The EU needs to act faster and further in ensuring that Israeli settlements in no way benefit from EU-Israel bilateral relations according to a new report by European Council on Foreign Relations (ECFR).
“EU Differentiation and Israeli settlements” argues that the EU’s legal requirement to comply with its own non-recognition of Israeli settlement activity has resulted in a nascent, legally driven, consensus around differentiation.
The paper argues that differentiating between Israel and settlement activities within the EU’s bilateral relations is one of most powerful tools at the EU’s disposal for challenging the incentive structure that underpins Israeli support for the status quo. But the European Union must do more to own—and deepen—its use of the language of differentiation to explain its legal responsibilities to distinguish between activities in the Occupied Territories and Israel but also to push back against Israeli attempts to conflate differentiation with the Boycott, Divestment, and Sanctions (BDS) movement.
Following Monday’s Foreign Affairs Council conclusions, the report also argues that a policy of differentiation must be more coherently implemented across the EU and calls for the Commission to task its directorates general with reviewing their existing interactions with Israel to assess whether differentiate between Israel proper and the settlements. It also calls for a more coherent use of business advisories across Europe of the potential legal and financial consequences of doing business with Israeli entities in the Occupied Territories.
The authors raise the possibility of extending a differentiation policy to new areas, currently largely untouched by the EU’s de facto differentiation efforts, including: the integration of the European and Israeli financial sectors, the charitable status within the EU of organisations that support Israel’s settlement enterprise and the validity within the EU of legal documents issued by Israeli authorities in the Occupied Territories.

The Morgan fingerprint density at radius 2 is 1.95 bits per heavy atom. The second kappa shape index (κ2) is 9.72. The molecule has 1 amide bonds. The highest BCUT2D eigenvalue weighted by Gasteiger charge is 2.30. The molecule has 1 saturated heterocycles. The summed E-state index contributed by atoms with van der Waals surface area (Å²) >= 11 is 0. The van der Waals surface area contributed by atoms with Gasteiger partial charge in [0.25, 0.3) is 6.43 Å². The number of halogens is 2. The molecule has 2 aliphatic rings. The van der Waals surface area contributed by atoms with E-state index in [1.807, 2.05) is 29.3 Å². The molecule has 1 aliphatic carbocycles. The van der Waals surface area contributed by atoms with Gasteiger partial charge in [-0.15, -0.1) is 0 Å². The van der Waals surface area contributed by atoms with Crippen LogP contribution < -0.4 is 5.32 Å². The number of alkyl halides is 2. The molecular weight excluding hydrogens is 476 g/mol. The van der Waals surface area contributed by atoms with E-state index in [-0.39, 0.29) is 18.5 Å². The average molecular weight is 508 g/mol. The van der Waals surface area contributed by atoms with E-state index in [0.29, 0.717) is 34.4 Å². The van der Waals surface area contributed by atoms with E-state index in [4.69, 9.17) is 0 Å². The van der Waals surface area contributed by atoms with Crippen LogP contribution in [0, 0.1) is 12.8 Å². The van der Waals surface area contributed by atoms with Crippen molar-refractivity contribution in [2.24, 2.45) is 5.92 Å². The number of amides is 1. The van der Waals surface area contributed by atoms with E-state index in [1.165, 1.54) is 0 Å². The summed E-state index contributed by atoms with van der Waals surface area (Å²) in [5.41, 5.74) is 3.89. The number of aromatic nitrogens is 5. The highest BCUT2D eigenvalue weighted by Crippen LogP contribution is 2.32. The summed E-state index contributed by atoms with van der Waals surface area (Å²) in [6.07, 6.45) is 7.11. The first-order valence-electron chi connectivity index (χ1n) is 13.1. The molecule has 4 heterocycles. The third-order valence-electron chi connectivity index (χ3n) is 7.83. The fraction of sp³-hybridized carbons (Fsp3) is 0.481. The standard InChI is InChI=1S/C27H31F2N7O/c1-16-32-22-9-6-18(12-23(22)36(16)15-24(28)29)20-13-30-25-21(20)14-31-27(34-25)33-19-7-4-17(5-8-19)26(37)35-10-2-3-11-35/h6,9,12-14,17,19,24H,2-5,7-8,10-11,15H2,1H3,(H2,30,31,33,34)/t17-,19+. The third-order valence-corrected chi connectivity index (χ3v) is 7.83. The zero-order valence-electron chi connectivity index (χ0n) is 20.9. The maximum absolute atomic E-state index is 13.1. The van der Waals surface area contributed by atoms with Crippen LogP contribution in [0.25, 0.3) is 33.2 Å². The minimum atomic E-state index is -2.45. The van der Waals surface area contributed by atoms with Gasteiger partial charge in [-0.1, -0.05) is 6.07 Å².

Mattia Toaldo, Policy Fellow and co-author of “EU Differentiation and Israeli settlements,” said:
“For years now, Europeans have been, de facto, pursuing a process of differentiation but have been reluctant to acknowledge it. It is now time to own and defend this policy. Until Israel either makes the same differentiation or ends its settlement and occupation policy, the EU has a legal requirement to do so itself.
“And there is a strong political imperative, as well as a legal one. Differentiation can help modify the calculations that underpin the status quo on the Israeli side and ultimately create the conditions for a meaningful peace process.
“At the Foreign Affairs Council this week, EU foreign ministers reaffirmed that they will `take further action in order to protect the viability of the two state solution.’ In differentiation they have a ready-made policy, of proven effectiveness, with a solid legal basis.”
“It is time to use it.”
Original article, including audio interview with the authors
Photo: European Union flags flutter outside the EU Commission headquarters in Brussels, 5 May 2015. Source: Yves Herman/Reuters.